During March, the first month of the last half of the marketing year, ethanol production was 6 percent larger than in March 2010. Current ethanol blending margins and ethanol production margins point to a continued high rate of ethanol production.

Corn exports during March were about 10 million bushels less than exports a year earlier, but new export sales during March were 70 million bushels larger than in March 2010.

"The number of cattle in feed lots on March 1 was 5 percent larger than inventories of a year ago. The number of milk cows on farms in February was 1 percent larger than a year earlier, and the March 1 inventory of market hogs was 1 percent larger than the inventory of a year earlier. A slowdown in feed use does not appear imminent," he said.

Although the rate of corn use does not appear to be slowing, a slowdown is required. The upcoming wheat harvest may provide an opportunity for livestock producers to substitute more wheat for corn in the livestock ration. The degree of substitution will depend on the size and quality of the 2011 wheat harvest and the resulting relative prices of corn and wheat.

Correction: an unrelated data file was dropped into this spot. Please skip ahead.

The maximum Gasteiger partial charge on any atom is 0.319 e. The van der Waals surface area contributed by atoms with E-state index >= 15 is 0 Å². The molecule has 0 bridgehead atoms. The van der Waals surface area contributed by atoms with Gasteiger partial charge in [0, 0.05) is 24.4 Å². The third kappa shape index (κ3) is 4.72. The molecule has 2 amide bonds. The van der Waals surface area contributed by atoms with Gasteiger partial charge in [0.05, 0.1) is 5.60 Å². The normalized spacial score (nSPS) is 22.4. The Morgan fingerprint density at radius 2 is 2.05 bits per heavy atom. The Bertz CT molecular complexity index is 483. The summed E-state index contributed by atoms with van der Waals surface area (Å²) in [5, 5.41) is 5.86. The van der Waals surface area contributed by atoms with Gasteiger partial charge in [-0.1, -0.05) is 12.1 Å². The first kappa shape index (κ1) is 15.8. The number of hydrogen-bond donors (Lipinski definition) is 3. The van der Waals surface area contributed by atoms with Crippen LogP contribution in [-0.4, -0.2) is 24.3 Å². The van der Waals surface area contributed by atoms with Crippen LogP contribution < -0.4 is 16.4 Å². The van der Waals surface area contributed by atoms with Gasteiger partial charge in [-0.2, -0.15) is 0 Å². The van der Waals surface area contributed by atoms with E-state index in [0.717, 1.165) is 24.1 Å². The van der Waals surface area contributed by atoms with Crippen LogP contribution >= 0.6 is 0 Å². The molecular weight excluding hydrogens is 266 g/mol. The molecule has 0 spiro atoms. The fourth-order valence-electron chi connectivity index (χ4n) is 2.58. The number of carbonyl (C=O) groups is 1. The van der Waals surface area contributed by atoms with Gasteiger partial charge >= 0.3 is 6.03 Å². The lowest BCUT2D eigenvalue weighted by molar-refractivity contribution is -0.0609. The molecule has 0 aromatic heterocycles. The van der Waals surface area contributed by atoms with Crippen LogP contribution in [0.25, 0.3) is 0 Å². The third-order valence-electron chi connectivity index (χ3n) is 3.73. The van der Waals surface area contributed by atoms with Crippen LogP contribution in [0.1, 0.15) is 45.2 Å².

"Currently, corn and wheat prices in southern Illinois are about equal, but new-crop wheat prices are about 15 cents higher. Importers may also look to the newly harvested South American corn crop for a larger share of imports over the next five months," he said.

According to Good, corn prices have increased about 90 cents per bushel since the release of the March 1 corn stocks estimate. Prices are at the highest level of the year, and spot cash prices have exceeded the previous high reached in June 2008. Further price increases may be forthcoming unless there is some evidence that the rate of consumption has slowed, he said.